Retrofitting Community

Favorite quotations, etc.
white belt
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Re: Retrofitting Community

Post by white belt »

7Wannabe5 wrote:
Thu Jan 14, 2021 4:20 pm
In Detroit you could buy a whole block of decrepit houses each on its own .2 acre lot for $160,000. Of course, you might also have to spend 10x that to get them back up to code. Speaking of lead, Flint real estate is also quite affordable :(

Yeah the property I linked is overpriced but the layout is typical of rowhomes in the city (it is a corner lot which goes for a heftier price tag, but i think you could score a comparable property for $100-125k even in today's ridiculous bull market). In Philadelphia there is definitely a sweet spot between the ultra low end decrepit house that requires a complete tear down/rebuild to meet code and a house that may look aesthetically unpleasing but is structurally sound and easy to get up code. What also appeals to me about this style of house is all of the plumbing is along the back wall, which makes retrofitting alternative plumbing options a bit easier (not sure if city code addresses gray water, but I know rain water harvesting and cisterns are legal). The 2 story rowhomes were all designed for working class families in the early 20th century and are not very popular among contemporary home buyers because they are small with only 1 bathroom (the ones that sell have been re-done with modern decor/amenities and additional bathroom on the ground floor). They are also not large enough to split into multiple units, so real estate investors stay away from them unless they are going to do a complete demolition and build a shiny new multifamily house on the lot. That leaves a sweet spot of opportunity for me on properties that are outdated but not in bad enough shape to justify a full tear down (maybe you can find similar niches in your area?). The city has tax abatements for improvements so I don't have to worry about increasing taxes from appreciation for a few years.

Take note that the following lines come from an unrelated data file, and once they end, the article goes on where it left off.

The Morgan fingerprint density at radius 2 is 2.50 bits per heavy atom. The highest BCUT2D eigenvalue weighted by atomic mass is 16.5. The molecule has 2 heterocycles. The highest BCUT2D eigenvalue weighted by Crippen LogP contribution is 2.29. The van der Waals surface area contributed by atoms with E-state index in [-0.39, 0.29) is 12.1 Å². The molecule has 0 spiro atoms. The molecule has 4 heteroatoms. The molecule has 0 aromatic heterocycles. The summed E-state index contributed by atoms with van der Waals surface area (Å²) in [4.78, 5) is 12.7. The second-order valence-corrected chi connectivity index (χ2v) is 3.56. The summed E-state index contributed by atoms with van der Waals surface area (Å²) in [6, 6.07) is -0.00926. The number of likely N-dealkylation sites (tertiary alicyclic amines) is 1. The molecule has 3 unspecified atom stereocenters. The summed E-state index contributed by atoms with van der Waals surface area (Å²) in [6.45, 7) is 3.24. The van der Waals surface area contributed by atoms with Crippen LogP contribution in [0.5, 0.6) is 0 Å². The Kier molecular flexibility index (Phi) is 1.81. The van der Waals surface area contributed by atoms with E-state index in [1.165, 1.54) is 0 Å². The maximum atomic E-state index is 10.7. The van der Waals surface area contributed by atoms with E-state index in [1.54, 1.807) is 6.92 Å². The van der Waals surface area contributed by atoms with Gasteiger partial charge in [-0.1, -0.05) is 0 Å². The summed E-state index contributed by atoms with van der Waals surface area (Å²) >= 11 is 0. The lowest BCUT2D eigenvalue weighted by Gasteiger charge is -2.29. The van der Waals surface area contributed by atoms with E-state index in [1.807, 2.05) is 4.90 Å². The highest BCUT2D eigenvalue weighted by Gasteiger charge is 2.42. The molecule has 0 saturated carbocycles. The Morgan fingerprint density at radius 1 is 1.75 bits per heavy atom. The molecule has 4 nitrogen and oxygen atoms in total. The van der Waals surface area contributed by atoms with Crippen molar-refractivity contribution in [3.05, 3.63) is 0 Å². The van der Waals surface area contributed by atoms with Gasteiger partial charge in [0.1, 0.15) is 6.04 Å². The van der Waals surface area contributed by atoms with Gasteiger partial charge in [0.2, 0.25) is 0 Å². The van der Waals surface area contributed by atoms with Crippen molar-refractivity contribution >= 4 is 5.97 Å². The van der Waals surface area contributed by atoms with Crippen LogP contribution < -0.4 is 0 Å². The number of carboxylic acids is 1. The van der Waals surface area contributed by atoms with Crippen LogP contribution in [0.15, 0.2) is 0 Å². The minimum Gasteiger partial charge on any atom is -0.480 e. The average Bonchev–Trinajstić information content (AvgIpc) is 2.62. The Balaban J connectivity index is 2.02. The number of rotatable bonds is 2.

Thanks for the book recommendation, I'll check it out. In terms of energy flow, the obvious easy solution is to tap into the urban waste stream, but of course that's more of a bridge solution as we've talked about in other threads (I'd probably just use it to feed my biogas digester and maybe BSF larvae if I have quite a large setup). In other posts (compost toilet thread), I've brainstormed some ideas of feeding humanure and quail manure to grow BSF larvae and then feeding the harvested larvae to the quail as a closed loop solution. In some ways the ERE homesteader has flexibility because he does not need to generate a large profit by selling his products like a typical farmer, so you can really focus on crops that provide the highest yields (small fish, quail eggs, etc) even if they have no market potential.

@Jacob

I suspect there are personality and political differences at play on bottom-up vs top-down approaches. As an INTJ, the puzzle of optimizing systems within my own boundaries is what appeals to me.

7Wannabe5
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Re: Retrofitting Community

Post by 7Wannabe5 »

I think liking to solve puzzle of optimizing systems within own boundaries is generally true for NTs , because I am an eNTP and that’s what I like best too. However, it has been my experience that once you start tracking the flows of storm drain overflow, alley cats, and litter into and out of your system, it can very quickly become political. So, as the author of the article suggests, it’s likely best to go in with the recognition that you will need a pretty large stock of Patient Fortitude in order to deal with some nearby humans and/or City Hall.

white belt
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Re: Retrofitting Community

Post by white belt »

7Wannabe5 wrote:
Fri Jan 15, 2021 6:04 am